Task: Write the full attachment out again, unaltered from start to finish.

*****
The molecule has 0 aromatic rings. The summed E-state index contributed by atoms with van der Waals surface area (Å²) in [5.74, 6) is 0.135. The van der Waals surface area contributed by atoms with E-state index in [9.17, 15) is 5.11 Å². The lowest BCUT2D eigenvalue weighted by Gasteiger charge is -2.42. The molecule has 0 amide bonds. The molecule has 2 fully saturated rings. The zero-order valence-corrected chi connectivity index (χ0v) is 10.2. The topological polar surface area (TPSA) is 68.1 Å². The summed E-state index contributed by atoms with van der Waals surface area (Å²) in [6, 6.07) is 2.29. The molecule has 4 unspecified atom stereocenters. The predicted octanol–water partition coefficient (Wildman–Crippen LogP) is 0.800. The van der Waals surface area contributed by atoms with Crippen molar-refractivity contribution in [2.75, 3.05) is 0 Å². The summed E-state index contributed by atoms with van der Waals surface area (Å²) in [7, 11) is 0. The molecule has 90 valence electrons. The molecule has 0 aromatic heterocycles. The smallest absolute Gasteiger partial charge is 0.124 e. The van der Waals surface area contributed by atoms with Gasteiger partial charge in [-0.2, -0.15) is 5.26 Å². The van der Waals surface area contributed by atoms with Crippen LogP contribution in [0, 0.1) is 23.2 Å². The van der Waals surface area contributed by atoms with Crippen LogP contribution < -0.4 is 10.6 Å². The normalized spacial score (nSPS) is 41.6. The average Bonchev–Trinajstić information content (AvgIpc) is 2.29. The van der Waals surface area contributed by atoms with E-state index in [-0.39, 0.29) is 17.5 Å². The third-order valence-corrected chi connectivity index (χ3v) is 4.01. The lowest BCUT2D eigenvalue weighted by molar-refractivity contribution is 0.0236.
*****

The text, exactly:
The molecule has 0 aromatic rings. The summed E-state index contributed by atoms with van der Waals surface area (Å²) in [5.74, 6) is 0.135. The van der Waals surface area contributed by atoms with E-state index in [9.17, 15) is 5.11 Å². The lowest BCUT2D eigenvalue weighted by Gasteiger charge is -2.42. The molecule has 0 amide bonds. The molecule has 2 fully saturated rings. The zero-order valence-corrected chi connectivity index (χ0v) is 10.2. The topological polar surface area (TPSA) is 68.1 Å². The summed E-state index contributed by atoms with van der Waals surface area (Å²) in [6, 6.07) is 2.29. The molecule has 4 unspecified atom stereocenters. The predicted octanol–water partition coefficient (Wildman–Crippen LogP) is 0.800. The van der Waals surface area contributed by atoms with Crippen molar-refractivity contribution in [2.75, 3.05) is 0 Å². The summed E-state index contributed by atoms with van der Waals surface area (Å²) in [7, 11) is 0. The molecule has 90 valence electrons. The molecule has 0 aromatic heterocycles. The smallest absolute Gasteiger partial charge is 0.124 e. The van der Waals surface area contributed by atoms with Gasteiger partial charge in [-0.2, -0.15) is 5.26 Å². The van der Waals surface area contributed by atoms with Crippen LogP contribution in [0, 0.1) is 23.2 Å². The van der Waals surface area contributed by atoms with Crippen LogP contribution < -0.4 is 10.6 Å². The normalized spacial score (nSPS) is 41.6. The average Bonchev–Trinajstić information content (AvgIpc) is 2.29. The van der Waals surface area contributed by atoms with E-state index in [-0.39, 0.29) is 17.5 Å². The third-order valence-corrected chi connectivity index (χ3v) is 4.01. The lowest BCUT2D eigenvalue weighted by molar-refractivity contribution is 0.0236.